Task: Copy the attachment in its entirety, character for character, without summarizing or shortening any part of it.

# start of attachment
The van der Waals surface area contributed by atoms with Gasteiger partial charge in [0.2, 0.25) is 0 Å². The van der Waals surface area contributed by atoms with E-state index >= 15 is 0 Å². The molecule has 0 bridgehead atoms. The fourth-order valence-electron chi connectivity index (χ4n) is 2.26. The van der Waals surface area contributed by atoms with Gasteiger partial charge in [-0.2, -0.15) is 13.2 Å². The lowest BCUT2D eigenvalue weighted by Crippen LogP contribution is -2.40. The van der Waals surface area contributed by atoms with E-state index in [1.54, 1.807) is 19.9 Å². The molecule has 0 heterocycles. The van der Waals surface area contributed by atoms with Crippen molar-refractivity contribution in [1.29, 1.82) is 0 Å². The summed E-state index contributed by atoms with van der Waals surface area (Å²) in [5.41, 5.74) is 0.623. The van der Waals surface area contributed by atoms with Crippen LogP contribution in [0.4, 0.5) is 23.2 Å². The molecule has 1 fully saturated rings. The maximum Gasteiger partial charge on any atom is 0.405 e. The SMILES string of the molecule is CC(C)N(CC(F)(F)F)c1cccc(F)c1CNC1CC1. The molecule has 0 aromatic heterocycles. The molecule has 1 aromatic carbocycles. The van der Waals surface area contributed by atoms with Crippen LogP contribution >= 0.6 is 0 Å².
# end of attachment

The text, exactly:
The van der Waals surface area contributed by atoms with Gasteiger partial charge in [0.2, 0.25) is 0 Å². The van der Waals surface area contributed by atoms with E-state index >= 15 is 0 Å². The molecule has 0 bridgehead atoms. The fourth-order valence-electron chi connectivity index (χ4n) is 2.26. The van der Waals surface area contributed by atoms with Gasteiger partial charge in [-0.2, -0.15) is 13.2 Å². The lowest BCUT2D eigenvalue weighted by Crippen LogP contribution is -2.40. The van der Waals surface area contributed by atoms with E-state index in [1.54, 1.807) is 19.9 Å². The molecule has 0 heterocycles. The van der Waals surface area contributed by atoms with Crippen molar-refractivity contribution in [1.29, 1.82) is 0 Å². The summed E-state index contributed by atoms with van der Waals surface area (Å²) in [5.41, 5.74) is 0.623. The van der Waals surface area contributed by atoms with Crippen LogP contribution in [0.4, 0.5) is 23.2 Å². The molecule has 1 fully saturated rings. The maximum Gasteiger partial charge on any atom is 0.405 e. The SMILES string of the molecule is CC(C)N(CC(F)(F)F)c1cccc(F)c1CNC1CC1. The molecule has 0 aromatic heterocycles. The molecule has 1 aromatic carbocycles. The van der Waals surface area contributed by atoms with Crippen LogP contribution >= 0.6 is 0 Å².